National continued with its hard right let’s win back some support from Act announcements with a policy announcement that would make Attilla the Hun proud.
Cleary the party’s brains unit has sat down and worked on a policy that will achieve little in reality, apart from more people being in jail, but it has talking points that will get the venom going among its supporters.
Last weekend the Party announced that it was going to get tough on gangs by making gang membership an aggravating feature.
It displayed no embarrassment whatsoever that membership of an organised group was already an aggravating feature. The Sentencing Act 2002 already states the following:
In sentencing or otherwise dealing with an offender the court must take into account the following aggravating factors to the extent that they are applicable in the case: …
(hb) the nature and extent of any connection between the offending and the offender’s—
(i) participation in an organised criminal group (within the meaning of section 98A of the Crimes Act 1961); or
(ii) involvement in any other form of organised criminal association”.
The proposed policy slightly tweaks this by making membership of an organised criminal group or association an aggravating feature even if there was no connection to the offending. If enacted I am pretty sure the Supreme Court would have something to say about this and the right to freedom of association.
Luxon’s speech to the National Party conference yesterday included the following passage:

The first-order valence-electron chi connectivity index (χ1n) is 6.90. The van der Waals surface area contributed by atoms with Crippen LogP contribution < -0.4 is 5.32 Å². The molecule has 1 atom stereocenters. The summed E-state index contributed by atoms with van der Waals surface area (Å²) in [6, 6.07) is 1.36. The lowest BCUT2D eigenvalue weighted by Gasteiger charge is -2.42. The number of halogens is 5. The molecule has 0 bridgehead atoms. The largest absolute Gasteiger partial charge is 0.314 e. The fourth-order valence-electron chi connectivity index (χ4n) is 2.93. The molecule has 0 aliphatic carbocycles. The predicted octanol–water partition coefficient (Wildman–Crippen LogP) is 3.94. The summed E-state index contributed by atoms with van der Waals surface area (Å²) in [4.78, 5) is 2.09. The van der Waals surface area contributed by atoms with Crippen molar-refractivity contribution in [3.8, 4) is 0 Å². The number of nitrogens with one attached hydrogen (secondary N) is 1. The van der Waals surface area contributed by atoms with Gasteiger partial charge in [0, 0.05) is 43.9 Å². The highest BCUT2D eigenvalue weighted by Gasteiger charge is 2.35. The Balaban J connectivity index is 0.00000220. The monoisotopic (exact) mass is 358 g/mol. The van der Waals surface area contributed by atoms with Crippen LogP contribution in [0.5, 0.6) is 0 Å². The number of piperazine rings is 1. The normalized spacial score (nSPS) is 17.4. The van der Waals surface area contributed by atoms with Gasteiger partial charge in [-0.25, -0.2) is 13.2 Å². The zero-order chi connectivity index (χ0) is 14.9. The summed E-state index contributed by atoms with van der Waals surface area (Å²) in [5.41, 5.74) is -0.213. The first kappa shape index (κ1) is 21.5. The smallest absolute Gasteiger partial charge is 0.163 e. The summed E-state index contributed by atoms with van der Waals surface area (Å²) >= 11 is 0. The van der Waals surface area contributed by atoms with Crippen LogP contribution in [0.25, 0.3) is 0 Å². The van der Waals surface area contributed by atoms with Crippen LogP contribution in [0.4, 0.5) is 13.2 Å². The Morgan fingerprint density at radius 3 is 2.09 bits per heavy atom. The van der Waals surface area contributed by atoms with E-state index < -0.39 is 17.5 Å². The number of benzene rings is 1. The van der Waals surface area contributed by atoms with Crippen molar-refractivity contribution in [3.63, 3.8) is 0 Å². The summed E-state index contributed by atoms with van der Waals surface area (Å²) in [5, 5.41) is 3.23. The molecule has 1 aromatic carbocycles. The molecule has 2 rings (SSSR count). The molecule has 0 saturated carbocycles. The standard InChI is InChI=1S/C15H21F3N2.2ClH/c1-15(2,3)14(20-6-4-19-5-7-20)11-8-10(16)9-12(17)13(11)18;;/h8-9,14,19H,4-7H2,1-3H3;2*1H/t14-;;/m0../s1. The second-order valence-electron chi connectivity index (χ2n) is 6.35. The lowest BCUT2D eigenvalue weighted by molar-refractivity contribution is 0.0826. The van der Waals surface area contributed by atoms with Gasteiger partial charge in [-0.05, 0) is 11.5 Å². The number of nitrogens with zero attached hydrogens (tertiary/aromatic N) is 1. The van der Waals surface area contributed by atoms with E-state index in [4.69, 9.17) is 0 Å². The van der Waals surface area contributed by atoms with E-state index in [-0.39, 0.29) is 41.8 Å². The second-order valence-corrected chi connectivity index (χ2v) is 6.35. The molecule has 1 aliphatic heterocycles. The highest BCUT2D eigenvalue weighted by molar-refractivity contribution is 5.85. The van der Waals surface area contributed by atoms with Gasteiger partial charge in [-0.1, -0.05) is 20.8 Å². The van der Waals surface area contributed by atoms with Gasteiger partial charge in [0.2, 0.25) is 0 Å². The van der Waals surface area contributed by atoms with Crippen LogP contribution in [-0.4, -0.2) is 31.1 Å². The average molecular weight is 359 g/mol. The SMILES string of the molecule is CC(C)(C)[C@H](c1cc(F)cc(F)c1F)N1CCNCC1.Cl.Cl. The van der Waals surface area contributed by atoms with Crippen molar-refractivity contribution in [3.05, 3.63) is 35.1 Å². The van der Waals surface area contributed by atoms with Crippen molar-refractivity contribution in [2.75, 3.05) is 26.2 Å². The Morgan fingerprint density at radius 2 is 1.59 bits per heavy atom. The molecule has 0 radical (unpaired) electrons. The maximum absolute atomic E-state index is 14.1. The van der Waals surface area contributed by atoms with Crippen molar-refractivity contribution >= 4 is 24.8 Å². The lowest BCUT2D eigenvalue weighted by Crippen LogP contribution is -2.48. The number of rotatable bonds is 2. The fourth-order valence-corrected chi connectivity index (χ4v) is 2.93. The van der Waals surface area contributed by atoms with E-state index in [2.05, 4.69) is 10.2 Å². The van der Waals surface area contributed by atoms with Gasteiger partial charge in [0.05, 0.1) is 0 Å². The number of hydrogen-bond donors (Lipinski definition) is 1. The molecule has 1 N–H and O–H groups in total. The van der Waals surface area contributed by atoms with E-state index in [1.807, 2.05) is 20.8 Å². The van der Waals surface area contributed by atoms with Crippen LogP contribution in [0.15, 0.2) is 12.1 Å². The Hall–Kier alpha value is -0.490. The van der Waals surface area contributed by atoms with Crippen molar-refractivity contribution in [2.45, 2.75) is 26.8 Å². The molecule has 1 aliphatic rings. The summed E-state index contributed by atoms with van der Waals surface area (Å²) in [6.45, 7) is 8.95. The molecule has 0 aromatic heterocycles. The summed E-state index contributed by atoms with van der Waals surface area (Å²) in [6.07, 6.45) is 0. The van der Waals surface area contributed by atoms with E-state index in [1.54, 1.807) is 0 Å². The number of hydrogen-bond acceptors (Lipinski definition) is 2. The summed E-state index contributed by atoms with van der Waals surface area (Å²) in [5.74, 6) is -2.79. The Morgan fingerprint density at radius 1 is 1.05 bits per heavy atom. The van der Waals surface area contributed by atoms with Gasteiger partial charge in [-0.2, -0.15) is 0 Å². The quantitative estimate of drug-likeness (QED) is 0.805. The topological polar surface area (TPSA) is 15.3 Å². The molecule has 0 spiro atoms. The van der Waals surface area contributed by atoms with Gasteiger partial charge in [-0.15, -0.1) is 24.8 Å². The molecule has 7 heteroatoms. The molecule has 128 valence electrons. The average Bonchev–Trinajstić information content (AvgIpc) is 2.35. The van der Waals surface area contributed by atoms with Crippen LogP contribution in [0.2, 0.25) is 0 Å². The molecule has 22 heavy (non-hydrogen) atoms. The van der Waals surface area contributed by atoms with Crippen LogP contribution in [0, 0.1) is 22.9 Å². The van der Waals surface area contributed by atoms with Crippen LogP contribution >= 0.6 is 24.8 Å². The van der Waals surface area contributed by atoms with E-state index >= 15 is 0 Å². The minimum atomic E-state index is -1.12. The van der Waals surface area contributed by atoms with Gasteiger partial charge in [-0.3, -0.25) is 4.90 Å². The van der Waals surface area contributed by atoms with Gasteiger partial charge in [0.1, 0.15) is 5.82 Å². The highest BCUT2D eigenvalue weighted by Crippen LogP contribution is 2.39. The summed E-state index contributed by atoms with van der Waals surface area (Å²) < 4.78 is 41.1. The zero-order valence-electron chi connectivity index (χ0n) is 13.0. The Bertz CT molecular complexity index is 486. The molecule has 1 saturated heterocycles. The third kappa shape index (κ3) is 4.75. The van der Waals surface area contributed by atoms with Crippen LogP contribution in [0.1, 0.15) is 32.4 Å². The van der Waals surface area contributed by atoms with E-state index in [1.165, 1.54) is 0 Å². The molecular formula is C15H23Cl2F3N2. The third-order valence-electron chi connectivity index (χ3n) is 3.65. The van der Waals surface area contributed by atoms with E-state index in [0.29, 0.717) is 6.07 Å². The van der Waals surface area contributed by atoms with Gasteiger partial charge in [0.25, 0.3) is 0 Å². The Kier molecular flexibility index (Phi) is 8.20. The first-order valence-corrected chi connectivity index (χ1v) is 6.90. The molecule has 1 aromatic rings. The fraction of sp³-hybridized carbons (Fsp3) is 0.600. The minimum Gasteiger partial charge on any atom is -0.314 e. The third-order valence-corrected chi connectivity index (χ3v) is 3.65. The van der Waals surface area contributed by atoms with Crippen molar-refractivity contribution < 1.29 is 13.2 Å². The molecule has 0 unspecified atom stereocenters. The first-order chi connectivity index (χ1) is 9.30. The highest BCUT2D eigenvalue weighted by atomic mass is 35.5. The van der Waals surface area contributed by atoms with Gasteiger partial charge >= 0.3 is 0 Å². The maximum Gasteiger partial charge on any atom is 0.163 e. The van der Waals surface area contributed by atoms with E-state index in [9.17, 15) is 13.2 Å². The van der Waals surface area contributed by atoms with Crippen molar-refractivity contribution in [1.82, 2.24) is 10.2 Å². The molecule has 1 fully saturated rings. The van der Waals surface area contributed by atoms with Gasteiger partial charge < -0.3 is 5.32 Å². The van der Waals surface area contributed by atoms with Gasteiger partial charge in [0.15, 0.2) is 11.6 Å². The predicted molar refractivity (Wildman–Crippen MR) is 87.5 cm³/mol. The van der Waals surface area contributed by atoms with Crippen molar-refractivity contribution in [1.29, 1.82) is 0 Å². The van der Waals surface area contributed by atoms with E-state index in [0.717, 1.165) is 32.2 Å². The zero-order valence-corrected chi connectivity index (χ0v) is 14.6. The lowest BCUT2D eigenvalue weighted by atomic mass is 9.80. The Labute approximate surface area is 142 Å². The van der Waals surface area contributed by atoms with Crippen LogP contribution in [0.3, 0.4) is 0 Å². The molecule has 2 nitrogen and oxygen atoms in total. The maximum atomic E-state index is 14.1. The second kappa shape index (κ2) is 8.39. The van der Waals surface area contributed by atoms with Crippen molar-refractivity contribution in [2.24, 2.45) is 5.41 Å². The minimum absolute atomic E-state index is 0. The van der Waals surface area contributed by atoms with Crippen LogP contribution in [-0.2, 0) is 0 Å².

Sentences are a punishment, a deterrent, and they show the public that justice is being done.
Judges need discretion to account for the unique circumstances of each case. However, New Zealand sets no limits on how much a judge can reduce sentences. That means they often end up far lower than victims and the public expect, and far lower than is required to acknowledge the harm and suffering that’s been caused.
For example, a 60 per cent sentence reduction was given to a 19-year-old who, carrying a knife, kicked down the front door of a pregnant woman, assaulted her and kidnapped another person. The sentencing starting point was eight years and six months, but it was reduced to three years and five months.
That’s why I’m announcing today that National will impose a new limit on judges’ discretion.
They will be allowed to reduce a sentence by no more than 40 per cent. Any more than that undermines the purpose and impact of the sentence and undermines the public’s faith in the courts.
National also says that an offender will receive a reduced sentence for their youth, and for remorse, only once. You might be sorry the second time, and you might still be young, but if you’ve enjoyed a previous sentence reduction because of it, then that ship has sailed. It’s a reminder to learn from experience.
We’re also going to restore the Three Strikes policy for serious offenders.
This was brought in to ensure the worst repeat violent criminals faced appropriate sentences for continued offending.